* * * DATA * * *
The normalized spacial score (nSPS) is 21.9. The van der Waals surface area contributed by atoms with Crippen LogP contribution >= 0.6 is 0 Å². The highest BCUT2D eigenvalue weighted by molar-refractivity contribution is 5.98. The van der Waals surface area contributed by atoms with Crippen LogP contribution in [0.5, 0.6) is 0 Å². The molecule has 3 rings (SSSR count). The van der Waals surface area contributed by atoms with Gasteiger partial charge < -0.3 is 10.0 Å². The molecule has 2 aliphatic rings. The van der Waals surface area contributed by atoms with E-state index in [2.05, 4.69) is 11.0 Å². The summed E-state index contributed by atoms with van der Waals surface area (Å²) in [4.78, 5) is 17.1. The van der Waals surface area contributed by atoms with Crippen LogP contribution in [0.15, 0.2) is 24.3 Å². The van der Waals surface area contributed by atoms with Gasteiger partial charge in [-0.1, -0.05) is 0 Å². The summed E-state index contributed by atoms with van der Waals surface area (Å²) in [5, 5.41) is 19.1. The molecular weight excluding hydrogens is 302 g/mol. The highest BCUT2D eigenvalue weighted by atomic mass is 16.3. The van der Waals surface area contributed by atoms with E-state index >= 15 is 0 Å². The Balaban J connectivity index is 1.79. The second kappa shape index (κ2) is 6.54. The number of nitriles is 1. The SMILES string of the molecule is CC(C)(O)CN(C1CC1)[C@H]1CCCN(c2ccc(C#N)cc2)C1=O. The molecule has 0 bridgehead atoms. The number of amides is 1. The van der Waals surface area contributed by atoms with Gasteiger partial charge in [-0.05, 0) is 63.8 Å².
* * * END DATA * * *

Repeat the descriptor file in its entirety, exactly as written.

The normalized spacial score (nSPS) is 21.9. The van der Waals surface area contributed by atoms with Crippen LogP contribution >= 0.6 is 0 Å². The highest BCUT2D eigenvalue weighted by molar-refractivity contribution is 5.98. The van der Waals surface area contributed by atoms with Crippen LogP contribution in [0.5, 0.6) is 0 Å². The molecule has 3 rings (SSSR count). The van der Waals surface area contributed by atoms with Gasteiger partial charge < -0.3 is 10.0 Å². The molecule has 2 aliphatic rings. The van der Waals surface area contributed by atoms with E-state index in [2.05, 4.69) is 11.0 Å². The summed E-state index contributed by atoms with van der Waals surface area (Å²) in [4.78, 5) is 17.1. The van der Waals surface area contributed by atoms with Crippen LogP contribution in [0.15, 0.2) is 24.3 Å². The van der Waals surface area contributed by atoms with Gasteiger partial charge in [-0.1, -0.05) is 0 Å². The summed E-state index contributed by atoms with van der Waals surface area (Å²) in [5, 5.41) is 19.1. The molecular weight excluding hydrogens is 302 g/mol. The highest BCUT2D eigenvalue weighted by atomic mass is 16.3. The van der Waals surface area contributed by atoms with E-state index >= 15 is 0 Å². The Balaban J connectivity index is 1.79. The second kappa shape index (κ2) is 6.54. The number of nitriles is 1. The SMILES string of the molecule is CC(C)(O)CN(C1CC1)[C@H]1CCCN(c2ccc(C#N)cc2)C1=O. The molecule has 0 bridgehead atoms. The number of amides is 1. The van der Waals surface area contributed by atoms with Gasteiger partial charge in [-0.05, 0) is 63.8 Å².